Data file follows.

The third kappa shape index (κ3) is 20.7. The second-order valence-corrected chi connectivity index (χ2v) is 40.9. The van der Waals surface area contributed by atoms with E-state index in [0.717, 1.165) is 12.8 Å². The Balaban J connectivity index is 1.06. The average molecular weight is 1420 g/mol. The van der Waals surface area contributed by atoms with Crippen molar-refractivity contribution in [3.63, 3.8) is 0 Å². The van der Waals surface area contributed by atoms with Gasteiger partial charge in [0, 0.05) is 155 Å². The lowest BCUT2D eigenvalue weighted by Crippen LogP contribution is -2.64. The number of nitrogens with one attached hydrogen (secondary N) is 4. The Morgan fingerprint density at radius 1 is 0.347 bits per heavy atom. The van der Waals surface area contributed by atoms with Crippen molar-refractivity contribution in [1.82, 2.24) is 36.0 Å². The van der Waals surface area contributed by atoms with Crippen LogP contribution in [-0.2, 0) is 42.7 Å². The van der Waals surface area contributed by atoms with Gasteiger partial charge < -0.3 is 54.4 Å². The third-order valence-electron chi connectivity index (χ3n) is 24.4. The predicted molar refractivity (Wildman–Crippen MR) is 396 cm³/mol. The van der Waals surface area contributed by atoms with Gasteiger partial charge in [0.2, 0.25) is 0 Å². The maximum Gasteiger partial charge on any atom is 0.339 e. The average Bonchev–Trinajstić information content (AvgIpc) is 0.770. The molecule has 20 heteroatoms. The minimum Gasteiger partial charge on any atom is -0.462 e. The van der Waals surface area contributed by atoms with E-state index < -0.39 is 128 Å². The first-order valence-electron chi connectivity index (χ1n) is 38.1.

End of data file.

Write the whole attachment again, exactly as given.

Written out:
The third kappa shape index (κ3) is 20.7. The second-order valence-corrected chi connectivity index (χ2v) is 40.9. The van der Waals surface area contributed by atoms with E-state index in [0.717, 1.165) is 12.8 Å². The Balaban J connectivity index is 1.06. The average molecular weight is 1420 g/mol. The van der Waals surface area contributed by atoms with Crippen molar-refractivity contribution in [3.63, 3.8) is 0 Å². The van der Waals surface area contributed by atoms with Gasteiger partial charge in [0, 0.05) is 155 Å². The lowest BCUT2D eigenvalue weighted by Crippen LogP contribution is -2.64. The number of nitrogens with one attached hydrogen (secondary N) is 4. The Morgan fingerprint density at radius 1 is 0.347 bits per heavy atom. The van der Waals surface area contributed by atoms with Crippen molar-refractivity contribution in [1.82, 2.24) is 36.0 Å². The van der Waals surface area contributed by atoms with Crippen LogP contribution in [-0.2, 0) is 42.7 Å². The van der Waals surface area contributed by atoms with Gasteiger partial charge < -0.3 is 54.4 Å². The third-order valence-electron chi connectivity index (χ3n) is 24.4. The predicted molar refractivity (Wildman–Crippen MR) is 396 cm³/mol. The van der Waals surface area contributed by atoms with Gasteiger partial charge in [0.2, 0.25) is 0 Å². The maximum Gasteiger partial charge on any atom is 0.339 e. The average Bonchev–Trinajstić information content (AvgIpc) is 0.770. The molecule has 20 heteroatoms. The minimum Gasteiger partial charge on any atom is -0.462 e. The van der Waals surface area contributed by atoms with E-state index < -0.39 is 128 Å². The first-order valence-electron chi connectivity index (χ1n) is 38.1.